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Women should ALWAYS be believed? What about these 35 times men were falsely accused of rape?
By JD Heyes // Oct 16, 2018

Throughout the debacle that was the Brett Kavanaugh hearing in the Senate, Democrats trotted out Christine Blasey Ford and her uncorroborated, unsubstantiated claims of sexual abuse to try to derail his confirmation.


As Ford’s allegations were ‘surfacing,’ so were those of two other women, though their claims, too, were just as incredible and without merit.

Nevertheless, Democrats built an entirely new narrative around the charges as they sought to destroy yet another pillar of traditional American society: The presumption of innocence until proven guilty.

All women who charge sexual assault should be believed, period, even if they don’t have any way to substantiate the allegations, said Democrats, because after all, who would make such claims if they weren’t true?

Actually, it happens a lot.

False allegations ruin lives and make it harder to believe when real assaults occur

As The Daily Wire notes, of course, sexual assaults do happen – but so do false accusations, which are most commonly made by women who have a vendetta against a man or a political agenda (hint, hint).

The news site provided 35 instances of when women falsely accuse men of sexual harassment. Here are some of them:

-- Jackie Coakley: In late 2014, Rolling Stone magazine published an article based on what Coakley claimed: That she went on a date with a member of the Phi Kappa Psi fraternity at the University of Virginia, then later was taken back to the frat house and violently raped by several members atop a broken glass table. But the rape never took place. The magazine was forced to settle with three fraternity members implicated in the story.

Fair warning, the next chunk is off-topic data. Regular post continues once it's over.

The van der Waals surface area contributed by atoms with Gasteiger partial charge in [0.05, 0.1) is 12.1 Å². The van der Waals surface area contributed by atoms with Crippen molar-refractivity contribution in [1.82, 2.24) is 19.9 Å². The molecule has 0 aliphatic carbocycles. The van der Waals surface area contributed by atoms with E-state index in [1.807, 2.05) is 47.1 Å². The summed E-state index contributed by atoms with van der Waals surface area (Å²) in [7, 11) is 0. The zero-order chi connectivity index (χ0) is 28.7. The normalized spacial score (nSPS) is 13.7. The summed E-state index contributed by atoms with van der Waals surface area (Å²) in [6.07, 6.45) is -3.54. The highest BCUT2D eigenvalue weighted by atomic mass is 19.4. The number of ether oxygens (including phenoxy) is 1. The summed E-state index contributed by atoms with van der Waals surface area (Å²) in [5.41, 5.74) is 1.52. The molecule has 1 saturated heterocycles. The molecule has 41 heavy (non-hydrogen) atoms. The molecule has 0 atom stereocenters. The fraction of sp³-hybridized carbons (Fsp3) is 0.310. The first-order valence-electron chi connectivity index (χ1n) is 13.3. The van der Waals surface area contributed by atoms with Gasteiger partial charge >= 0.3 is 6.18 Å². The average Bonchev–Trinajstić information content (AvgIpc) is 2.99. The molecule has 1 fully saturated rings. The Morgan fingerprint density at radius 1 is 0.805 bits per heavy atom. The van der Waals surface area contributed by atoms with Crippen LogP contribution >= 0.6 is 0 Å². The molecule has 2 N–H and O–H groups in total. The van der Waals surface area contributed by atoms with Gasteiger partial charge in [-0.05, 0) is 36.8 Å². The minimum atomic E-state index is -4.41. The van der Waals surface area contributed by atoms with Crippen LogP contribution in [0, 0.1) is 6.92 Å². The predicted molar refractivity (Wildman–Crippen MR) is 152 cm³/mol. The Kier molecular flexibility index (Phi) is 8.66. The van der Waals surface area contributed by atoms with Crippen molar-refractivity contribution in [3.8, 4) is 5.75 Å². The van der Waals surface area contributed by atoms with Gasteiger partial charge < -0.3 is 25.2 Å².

-- Ligia Filler: She told police that husband Vladek sexually assaulted her and their kids while they went through a rancorous divorce. He spent years in jail before it was finally revealed that his ex-wife had lied; he sued those who handled his case and settled for $375,000.

-- Jessica Gallagher: She met a man on a dating app, but after he refused to drive her home she decided to tell police he abducted, blindfolded, and then raped her. Later she admitted that she lied and was charged with making a false police report. (Related: No, not all women should be believed: Study shows false sex assault reports higher than stated.)

-- Crystal Mangum: She claimed that three Duke Lacrosse players raped her after she stripped for them at an off-campus party. But she invented the allegations so as to avoid going to jail and losing her child. She was even assisted in the lie by a district attorney who wanted to win an upcoming election. Some years later, Mangum was convicted of second-degree murder for stabbing a boyfriend.

-- Tawana Brawley: Brawley said she was raped by four white men as part of a hate crime in 1987, an allegation that was championed by the Rev. Al Sharpton, who took her case national. However, a jury concluded that Brawley made up the charges so she wouldn’t get in trouble at home. In 2013, she began paying damages to Steven Pagones, one of the men she falsely accused. She owed him more than $400,000 in defamation damages.

These are just a few of the more well-known instances where women falsely accused men of inappropriate sexual conduct or outright sexual crimes. This happens far more frequently than the Left wants to admit, however, and several studies have proven as much.

As the Washington Times reports:

Brent E. Turvey, a criminologist, wrote a 2017 book that dispels this notion. His research, and that of two co-authors, cited statistical studies and police crime reports. One academic study showed that as many as 40 percent of sexual assault charges are false. Mr. Turvey wrote that the FBI in the 1990s pegged the falsity rate at 8 percent for rape or attempted rape complaints.

“There is no shortage of politicians, victims’ advocates and news articles claiming that the nationwide false report for rape and sexual assault is almost nonexistent, presenting a figure of around 2 percent,” writes Turvey, director of the Forensic Criminology Institute. “This figure is not only inaccurate but also it has no basis in reality.”

Read more about how the Left propagandizes sexual assault at Propaganda.news.

Sources include:




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